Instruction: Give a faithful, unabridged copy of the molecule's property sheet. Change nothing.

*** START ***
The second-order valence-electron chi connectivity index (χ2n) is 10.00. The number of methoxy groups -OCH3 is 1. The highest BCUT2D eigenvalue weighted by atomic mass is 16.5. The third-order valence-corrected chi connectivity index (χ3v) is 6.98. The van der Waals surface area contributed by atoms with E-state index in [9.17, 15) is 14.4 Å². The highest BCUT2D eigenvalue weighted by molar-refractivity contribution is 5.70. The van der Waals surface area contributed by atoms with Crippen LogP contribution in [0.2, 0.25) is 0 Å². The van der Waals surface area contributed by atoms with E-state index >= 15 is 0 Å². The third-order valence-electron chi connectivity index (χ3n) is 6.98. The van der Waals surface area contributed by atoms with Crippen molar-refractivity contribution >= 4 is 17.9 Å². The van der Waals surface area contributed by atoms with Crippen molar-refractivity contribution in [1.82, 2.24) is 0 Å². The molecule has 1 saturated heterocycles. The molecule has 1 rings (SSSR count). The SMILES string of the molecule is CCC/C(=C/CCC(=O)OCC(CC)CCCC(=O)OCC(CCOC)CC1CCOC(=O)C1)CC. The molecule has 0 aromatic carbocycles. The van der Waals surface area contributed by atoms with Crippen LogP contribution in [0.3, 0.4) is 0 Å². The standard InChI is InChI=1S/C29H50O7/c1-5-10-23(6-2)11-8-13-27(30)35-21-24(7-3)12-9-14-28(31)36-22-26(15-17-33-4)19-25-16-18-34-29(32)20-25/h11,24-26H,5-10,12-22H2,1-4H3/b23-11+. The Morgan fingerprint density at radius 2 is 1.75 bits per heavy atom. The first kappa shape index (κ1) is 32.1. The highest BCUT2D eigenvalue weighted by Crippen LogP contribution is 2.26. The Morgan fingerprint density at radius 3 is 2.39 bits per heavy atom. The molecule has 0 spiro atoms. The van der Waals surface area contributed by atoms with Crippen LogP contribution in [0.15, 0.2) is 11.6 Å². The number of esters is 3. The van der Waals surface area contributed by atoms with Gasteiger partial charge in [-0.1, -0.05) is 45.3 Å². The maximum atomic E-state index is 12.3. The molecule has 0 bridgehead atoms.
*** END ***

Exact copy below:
The second-order valence-electron chi connectivity index (χ2n) is 10.00. The number of methoxy groups -OCH3 is 1. The highest BCUT2D eigenvalue weighted by atomic mass is 16.5. The third-order valence-corrected chi connectivity index (χ3v) is 6.98. The van der Waals surface area contributed by atoms with E-state index in [9.17, 15) is 14.4 Å². The highest BCUT2D eigenvalue weighted by molar-refractivity contribution is 5.70. The van der Waals surface area contributed by atoms with Crippen LogP contribution in [0.2, 0.25) is 0 Å². The van der Waals surface area contributed by atoms with E-state index >= 15 is 0 Å². The third-order valence-electron chi connectivity index (χ3n) is 6.98. The van der Waals surface area contributed by atoms with Crippen molar-refractivity contribution >= 4 is 17.9 Å². The van der Waals surface area contributed by atoms with Crippen molar-refractivity contribution in [1.82, 2.24) is 0 Å². The molecule has 1 saturated heterocycles. The molecule has 1 rings (SSSR count). The SMILES string of the molecule is CCC/C(=C/CCC(=O)OCC(CC)CCCC(=O)OCC(CCOC)CC1CCOC(=O)C1)CC. The molecule has 0 aromatic carbocycles. The van der Waals surface area contributed by atoms with Crippen LogP contribution in [0.3, 0.4) is 0 Å². The standard InChI is InChI=1S/C29H50O7/c1-5-10-23(6-2)11-8-13-27(30)35-21-24(7-3)12-9-14-28(31)36-22-26(15-17-33-4)19-25-16-18-34-29(32)20-25/h11,24-26H,5-10,12-22H2,1-4H3/b23-11+. The Morgan fingerprint density at radius 2 is 1.75 bits per heavy atom. The first kappa shape index (κ1) is 32.1. The highest BCUT2D eigenvalue weighted by Crippen LogP contribution is 2.26. The Morgan fingerprint density at radius 3 is 2.39 bits per heavy atom. The molecule has 0 spiro atoms. The van der Waals surface area contributed by atoms with Crippen LogP contribution in [0.15, 0.2) is 11.6 Å². The number of esters is 3. The van der Waals surface area contributed by atoms with Gasteiger partial charge in [-0.1, -0.05) is 45.3 Å². The maximum atomic E-state index is 12.3. The molecule has 0 bridgehead atoms.